It said the land acquisition for the port project was facilitated by the Myanmar Investments Commission.


But there are fears that the Adani port deal could spill over and create difficulties for India, as the US sanctions on Myanmar Economic Corporation show that Washington consider MEC “a vital financial lifeline” for a military which has shown scant regard for its own citizens.


Myanmar’s Senior General, in white tuxedo, centre, is seen at a lavish celebration in Naypyidaw last Saturday (Armed Forces Day, March 27), a day when at least 114 people were killed in different parts of the country. Around the time this photo was taken airstrikes were carried out in Karen State in the country’s southeast. Min Aung Hlaing is also wanted by the International Court of Justice for the slaying of more than 6,000 Rohingya in August and September of 2017. Photo: Altsean Burma/Facebook.

The Biden Administration’s main concern is that MEC provides direct revenue streams to the Myanmar military, as a United Nations Fact-Finding Mission found in 2019.

“The [two military] companies dominate certain sectors of the economy, including trading, natural resources, alcohol, cigarettes, and consumer goods,” a statement by the US Treasury Department said on March 25, which explained why it was imposing sanctions on the MEC and MEHL.

Adani’s refusal to disengage with the MEC and the port deal, despite several warnings in the past, not only puts Adani Ports in a fix, but also complicates India’s relations with the US.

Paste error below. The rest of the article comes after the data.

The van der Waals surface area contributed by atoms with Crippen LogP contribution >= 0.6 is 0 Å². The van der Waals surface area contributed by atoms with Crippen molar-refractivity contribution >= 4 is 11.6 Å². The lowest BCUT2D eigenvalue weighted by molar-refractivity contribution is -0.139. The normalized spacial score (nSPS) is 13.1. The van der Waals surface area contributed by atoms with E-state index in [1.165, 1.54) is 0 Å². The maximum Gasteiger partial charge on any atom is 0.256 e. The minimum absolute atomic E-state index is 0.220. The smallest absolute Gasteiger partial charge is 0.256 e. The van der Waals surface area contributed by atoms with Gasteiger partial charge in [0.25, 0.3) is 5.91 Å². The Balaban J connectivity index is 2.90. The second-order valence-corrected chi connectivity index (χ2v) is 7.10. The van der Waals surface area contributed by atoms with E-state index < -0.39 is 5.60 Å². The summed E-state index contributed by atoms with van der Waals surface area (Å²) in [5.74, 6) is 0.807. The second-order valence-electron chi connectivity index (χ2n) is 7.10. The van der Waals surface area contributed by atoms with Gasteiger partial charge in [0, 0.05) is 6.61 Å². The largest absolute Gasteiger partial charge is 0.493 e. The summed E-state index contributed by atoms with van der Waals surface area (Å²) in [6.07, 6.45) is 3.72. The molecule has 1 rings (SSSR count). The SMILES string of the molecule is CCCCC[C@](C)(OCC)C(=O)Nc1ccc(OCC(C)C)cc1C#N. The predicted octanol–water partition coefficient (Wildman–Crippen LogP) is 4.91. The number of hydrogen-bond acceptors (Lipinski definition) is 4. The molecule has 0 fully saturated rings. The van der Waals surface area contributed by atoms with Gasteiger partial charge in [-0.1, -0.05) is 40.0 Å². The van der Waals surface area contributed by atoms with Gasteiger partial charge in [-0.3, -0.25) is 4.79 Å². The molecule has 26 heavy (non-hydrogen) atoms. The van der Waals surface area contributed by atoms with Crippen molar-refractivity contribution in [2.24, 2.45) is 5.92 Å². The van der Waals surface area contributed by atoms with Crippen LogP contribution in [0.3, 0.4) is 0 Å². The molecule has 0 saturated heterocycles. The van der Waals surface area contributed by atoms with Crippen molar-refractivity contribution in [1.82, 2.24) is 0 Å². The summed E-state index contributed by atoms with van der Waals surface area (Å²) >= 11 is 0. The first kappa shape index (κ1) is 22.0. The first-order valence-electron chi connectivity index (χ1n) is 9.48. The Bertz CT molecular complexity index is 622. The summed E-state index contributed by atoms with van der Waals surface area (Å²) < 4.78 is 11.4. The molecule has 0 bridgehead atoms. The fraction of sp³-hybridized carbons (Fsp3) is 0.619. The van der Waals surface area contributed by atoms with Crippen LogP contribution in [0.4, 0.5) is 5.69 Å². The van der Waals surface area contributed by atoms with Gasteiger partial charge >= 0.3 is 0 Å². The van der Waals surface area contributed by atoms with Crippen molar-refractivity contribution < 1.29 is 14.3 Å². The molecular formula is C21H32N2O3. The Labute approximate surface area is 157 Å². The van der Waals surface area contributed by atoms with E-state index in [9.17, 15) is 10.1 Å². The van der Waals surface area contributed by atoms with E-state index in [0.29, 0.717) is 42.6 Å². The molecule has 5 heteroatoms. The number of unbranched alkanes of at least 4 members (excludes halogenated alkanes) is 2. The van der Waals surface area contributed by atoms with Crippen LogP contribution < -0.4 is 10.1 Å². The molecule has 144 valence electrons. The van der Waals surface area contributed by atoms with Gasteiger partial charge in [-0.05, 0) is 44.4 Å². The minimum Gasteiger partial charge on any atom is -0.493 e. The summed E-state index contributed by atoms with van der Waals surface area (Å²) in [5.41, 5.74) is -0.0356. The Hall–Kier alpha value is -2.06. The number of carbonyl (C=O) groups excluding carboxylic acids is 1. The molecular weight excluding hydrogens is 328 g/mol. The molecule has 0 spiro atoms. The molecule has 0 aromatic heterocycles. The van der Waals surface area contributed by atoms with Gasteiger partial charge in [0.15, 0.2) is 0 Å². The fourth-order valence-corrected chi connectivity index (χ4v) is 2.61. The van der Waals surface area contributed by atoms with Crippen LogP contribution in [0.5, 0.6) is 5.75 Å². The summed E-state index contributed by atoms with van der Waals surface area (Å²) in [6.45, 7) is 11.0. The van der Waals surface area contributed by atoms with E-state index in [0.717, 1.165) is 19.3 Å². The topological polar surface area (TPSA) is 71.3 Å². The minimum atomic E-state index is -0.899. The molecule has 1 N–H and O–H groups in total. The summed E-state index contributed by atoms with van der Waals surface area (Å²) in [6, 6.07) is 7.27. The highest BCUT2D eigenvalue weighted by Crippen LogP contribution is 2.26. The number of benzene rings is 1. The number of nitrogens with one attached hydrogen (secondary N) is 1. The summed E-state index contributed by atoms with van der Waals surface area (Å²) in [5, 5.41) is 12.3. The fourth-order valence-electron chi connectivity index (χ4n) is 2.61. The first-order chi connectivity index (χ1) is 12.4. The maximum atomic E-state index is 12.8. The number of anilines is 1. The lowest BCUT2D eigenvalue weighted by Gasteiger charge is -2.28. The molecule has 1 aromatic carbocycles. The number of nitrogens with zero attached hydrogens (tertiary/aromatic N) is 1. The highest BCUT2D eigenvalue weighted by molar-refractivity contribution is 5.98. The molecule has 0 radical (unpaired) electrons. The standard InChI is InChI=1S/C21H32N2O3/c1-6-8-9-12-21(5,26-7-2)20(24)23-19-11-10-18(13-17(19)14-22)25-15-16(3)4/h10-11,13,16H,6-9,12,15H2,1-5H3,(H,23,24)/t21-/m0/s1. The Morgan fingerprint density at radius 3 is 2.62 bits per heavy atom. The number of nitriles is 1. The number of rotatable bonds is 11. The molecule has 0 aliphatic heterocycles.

Adani says that the container terminal in Myanmar is part of company’s strategy to expand its container terminal network in Southeast Asia. The Yangon port will also act as a network point to feed its upcoming trans-shipment hub at Vizhinjam.

The terminal will be linked with Adani’s ports and terminals along the east and south coast of India, which offer multiple entry and exit points for the global shipping lines that go through the region.

An expansion of Myanmar’s river ports is also part of that country’s strategy to rapidly increase exports over the next five years and position itself as a regional trade hub.

Business analysts in India say that Myanmar gives Delhi a geopolitical counter to Chinese investments in the Sri Lankan ports of Hambantota and Colombo, as well as Pakistan’s Gwadar port, at a time when Beijing is seen to be encircling the region with its Belt and Road Initiative.

Adani said it also plans to build a maritime university to upgrade the skills of local people and build local infrastructure such as waterways and other transport facilities to bring efficiencies and drive economic development in the region.


Still, according to human rights activists and lawyers, “What these documents reveal in particular is the amount that was provided to the MEC, a Myanmar military conglomerate that is controlled and owned by the Myanmar military [which] stands credibly accused and is being investigated at the International Criminal Court and the International Court of Justice for crimes against humanity, war crimes, and even in the case of the crimes against the Rohingya genocide.”

The concern – as has been publicly stated by the United Nations Fact-Finding Mission – is that these military conglomerates provide essential financial revenue streams directly to the Myanmar military, they said.